Yesterday Kish and I visited the Seattle Art Museum — also known as SAM. It’s located smack dab in the middle of Seattle’s bustling downtown, and it’s worth a visit.
I like going to art museums I’m not familiar with, because you’re almost always surprised. Sometimes it’s a good surprise, sometimes it’s not. SAM falls on the positive side of the ledger. It’s a big, sprawling facility, with all kinds of nooks and crannies to explore. Every time you turn a corner, you see something interesting.
During our visit, the displays included an extensive and compelling Joan Miro exhibit — boy, he sure liked to paint birds and women! — and a fabulous and beautiful collection of blown glass objects that included numerous pieces by Dale Chihuly. The museum’s standard collection is impressive and includes an interesting early American section, which blends portraits, landscapes, furniture, and other objects, Italian and French rooms, modern pieces by Jackson Pollock and Mark Rothko, and some whimsical and thought-provoking sculptures, including an untitled piece by American artist Marlo Pascual that featured a ’40s-style glamour shot of an unknown, sad-eyed woman on which a rock had been positioned to look like a hat.
My favorite part of the collection was a large array of indigenous art, including some fantastic masks and costumes and sculptures. The masks in particular were riveting. As I looked at the colorful depictions of serpents and wolves, I thought of the strong connection the indigenous peoples felt to the natural world and how we have largely lost that connection in modern America. Maybe the piece featuring the well-dressed woman with the rock on her head speaks to that, too.
According to prosecutors, Glafira Rosales and her boyfriend sold more than 60 phony paintings in the scheme. They found a painter in Queens who produced the paintings and they applied techniques — such as heating and cooling and exposing the paintings to air and sunlight — to give them an artificially aged appearance. They then sold the paintings, claiming they were early pieces produced by modern art icons that had been part of collections by overseas clients who wished to remain anonymous. Amazingly, people fell for the scheme and paid millions for the paintings — including two Manhattan galleries that allegedly paid more than $33 million for the fakes.
It’s the kind of case that raises questions — questions like how supposed experts could fall for such a simple scheme, and how much phony art is out there on the market, being sold to unsuspecting but wealthy people who want to say that they own a Pollock or a Rothko.
It also raises an even more fundamental question: did the people who bought this art buy it because they liked it, or because they wanted to invest in a piece that they expected to increase in value? If it’s the latter, maybe that’s the big mistake on their part. Art should be about the art itself, not the name on the piece. People should buy and collect what they like — whether it was actually painted by Jackson Pollock or by a random artist in Queens. If you’re just in the market for a name, perhaps you only have yourself to blame for ending up with a counterfeit.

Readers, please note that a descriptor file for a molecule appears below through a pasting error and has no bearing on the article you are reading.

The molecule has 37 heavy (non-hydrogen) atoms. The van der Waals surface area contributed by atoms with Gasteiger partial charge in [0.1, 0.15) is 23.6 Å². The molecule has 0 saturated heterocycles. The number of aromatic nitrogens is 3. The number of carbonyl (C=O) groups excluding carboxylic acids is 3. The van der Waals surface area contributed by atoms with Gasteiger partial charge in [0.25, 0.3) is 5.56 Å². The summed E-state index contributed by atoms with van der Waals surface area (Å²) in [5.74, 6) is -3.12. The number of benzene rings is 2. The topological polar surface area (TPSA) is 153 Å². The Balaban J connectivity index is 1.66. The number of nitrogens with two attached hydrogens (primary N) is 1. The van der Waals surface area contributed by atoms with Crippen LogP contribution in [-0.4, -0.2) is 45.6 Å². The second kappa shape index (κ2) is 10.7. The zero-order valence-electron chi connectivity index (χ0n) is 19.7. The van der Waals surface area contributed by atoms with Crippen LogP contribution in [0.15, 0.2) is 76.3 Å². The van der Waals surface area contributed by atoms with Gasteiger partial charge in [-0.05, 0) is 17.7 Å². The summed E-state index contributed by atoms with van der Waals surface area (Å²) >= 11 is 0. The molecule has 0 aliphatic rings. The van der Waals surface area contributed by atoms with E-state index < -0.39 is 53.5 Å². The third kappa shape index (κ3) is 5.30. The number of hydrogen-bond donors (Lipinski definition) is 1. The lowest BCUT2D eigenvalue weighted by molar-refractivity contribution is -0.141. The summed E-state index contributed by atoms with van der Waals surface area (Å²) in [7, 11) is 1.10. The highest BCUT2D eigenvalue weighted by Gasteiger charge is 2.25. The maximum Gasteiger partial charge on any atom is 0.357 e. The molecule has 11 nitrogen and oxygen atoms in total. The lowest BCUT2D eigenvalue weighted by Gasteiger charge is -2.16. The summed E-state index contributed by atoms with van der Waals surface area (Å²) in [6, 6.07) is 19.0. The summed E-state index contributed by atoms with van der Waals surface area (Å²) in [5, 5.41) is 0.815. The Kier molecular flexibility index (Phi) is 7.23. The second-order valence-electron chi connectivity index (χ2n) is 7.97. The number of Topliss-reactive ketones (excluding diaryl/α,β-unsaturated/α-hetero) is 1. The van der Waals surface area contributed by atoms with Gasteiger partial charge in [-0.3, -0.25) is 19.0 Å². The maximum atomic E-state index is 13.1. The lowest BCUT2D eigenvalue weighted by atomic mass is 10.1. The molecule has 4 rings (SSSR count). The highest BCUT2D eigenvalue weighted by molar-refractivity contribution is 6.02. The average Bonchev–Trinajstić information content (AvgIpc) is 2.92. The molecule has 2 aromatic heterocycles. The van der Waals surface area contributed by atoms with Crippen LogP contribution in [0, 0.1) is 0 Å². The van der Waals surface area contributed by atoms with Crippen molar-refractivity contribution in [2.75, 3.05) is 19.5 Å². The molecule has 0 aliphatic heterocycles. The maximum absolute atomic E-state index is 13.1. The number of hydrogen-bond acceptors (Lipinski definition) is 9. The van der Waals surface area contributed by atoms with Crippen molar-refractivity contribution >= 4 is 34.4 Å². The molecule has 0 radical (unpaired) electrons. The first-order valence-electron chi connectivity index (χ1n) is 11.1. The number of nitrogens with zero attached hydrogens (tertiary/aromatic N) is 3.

I don’t know if there really is a “movement” called Yellowism, as opposed to one nutty jerk seeking to justify an otherwise senseless act of artistic destruction, but his philosophy is asinine. Part of the joy of art is its aspirational aspect. People appreciate art that reflects great talent that they don’t possess. Anyone who thinks a great painting is just a canvas for their personal aggrandizement is just piggybacking on greatness they could never achieve on their own talent.
What would happen if every museum patron felt free to scrawl whatever they pleased on a Rothko — or the Mona Lisa? It wouldn’t be long before a Rothko ceased to be a Rothko and instead became a patch of random graffiti. If I wanted to see that, I would book a flight for inner city Detroit. Come to think of it, that might be a suitable punishment for whomever actually defaced the painting: sentence them to a few years scrubbing away the graffiti in British toilets.
Last night at dinner we happened to get into a conversation about modern art, and it caused me to think about Larry Rivers. In college, I took an excellent art class that introduced me to many of the “modern” artists, such as Jackson Pollack, Mark Rothko, Jasper Johns — and Larry Rivers. I particularly liked Larry Rivers’ work because often it had an unfinished, dynamic feel to it. It was as if the artist had just walked away for a minute and the piece had been stolen from his easel. The subjects of Larry Rivers’ work also tended to have an ironic, humorous aspect. This piece captures both of those qualities, and is one of my favorites.